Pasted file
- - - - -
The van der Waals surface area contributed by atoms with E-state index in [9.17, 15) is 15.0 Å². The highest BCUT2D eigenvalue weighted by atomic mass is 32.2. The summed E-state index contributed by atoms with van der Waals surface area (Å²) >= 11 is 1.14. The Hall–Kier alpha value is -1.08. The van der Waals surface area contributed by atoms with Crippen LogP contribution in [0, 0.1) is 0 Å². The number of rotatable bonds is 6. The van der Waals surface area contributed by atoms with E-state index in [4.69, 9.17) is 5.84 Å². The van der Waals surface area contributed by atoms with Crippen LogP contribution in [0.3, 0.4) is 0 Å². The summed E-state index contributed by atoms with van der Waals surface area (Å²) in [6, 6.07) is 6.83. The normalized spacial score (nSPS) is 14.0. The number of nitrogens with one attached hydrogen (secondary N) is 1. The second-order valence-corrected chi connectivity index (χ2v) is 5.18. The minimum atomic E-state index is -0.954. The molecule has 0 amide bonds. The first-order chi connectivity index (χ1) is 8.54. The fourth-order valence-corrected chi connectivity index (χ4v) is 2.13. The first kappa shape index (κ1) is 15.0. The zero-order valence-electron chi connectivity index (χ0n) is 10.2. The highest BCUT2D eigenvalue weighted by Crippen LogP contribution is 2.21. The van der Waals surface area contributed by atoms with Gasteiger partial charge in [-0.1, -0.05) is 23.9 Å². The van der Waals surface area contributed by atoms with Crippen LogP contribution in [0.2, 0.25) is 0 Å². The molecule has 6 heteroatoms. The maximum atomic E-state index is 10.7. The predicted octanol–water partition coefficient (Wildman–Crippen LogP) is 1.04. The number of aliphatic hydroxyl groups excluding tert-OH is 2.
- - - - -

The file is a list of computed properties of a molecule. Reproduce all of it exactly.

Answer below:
The van der Waals surface area contributed by atoms with E-state index in [9.17, 15) is 15.0 Å². The highest BCUT2D eigenvalue weighted by atomic mass is 32.2. The summed E-state index contributed by atoms with van der Waals surface area (Å²) >= 11 is 1.14. The Hall–Kier alpha value is -1.08. The van der Waals surface area contributed by atoms with Crippen LogP contribution in [0, 0.1) is 0 Å². The number of rotatable bonds is 6. The van der Waals surface area contributed by atoms with E-state index in [4.69, 9.17) is 5.84 Å². The van der Waals surface area contributed by atoms with Crippen LogP contribution in [0.3, 0.4) is 0 Å². The summed E-state index contributed by atoms with van der Waals surface area (Å²) in [6, 6.07) is 6.83. The normalized spacial score (nSPS) is 14.0. The number of nitrogens with one attached hydrogen (secondary N) is 1. The second-order valence-corrected chi connectivity index (χ2v) is 5.18. The minimum atomic E-state index is -0.954. The molecule has 0 amide bonds. The first-order chi connectivity index (χ1) is 8.54. The fourth-order valence-corrected chi connectivity index (χ4v) is 2.13. The first kappa shape index (κ1) is 15.0. The zero-order valence-electron chi connectivity index (χ0n) is 10.2. The highest BCUT2D eigenvalue weighted by Crippen LogP contribution is 2.21. The van der Waals surface area contributed by atoms with Gasteiger partial charge in [-0.1, -0.05) is 23.9 Å². The van der Waals surface area contributed by atoms with Crippen LogP contribution in [0.2, 0.25) is 0 Å². The molecule has 6 heteroatoms. The maximum atomic E-state index is 10.7. The predicted octanol–water partition coefficient (Wildman–Crippen LogP) is 1.04. The number of aliphatic hydroxyl groups excluding tert-OH is 2.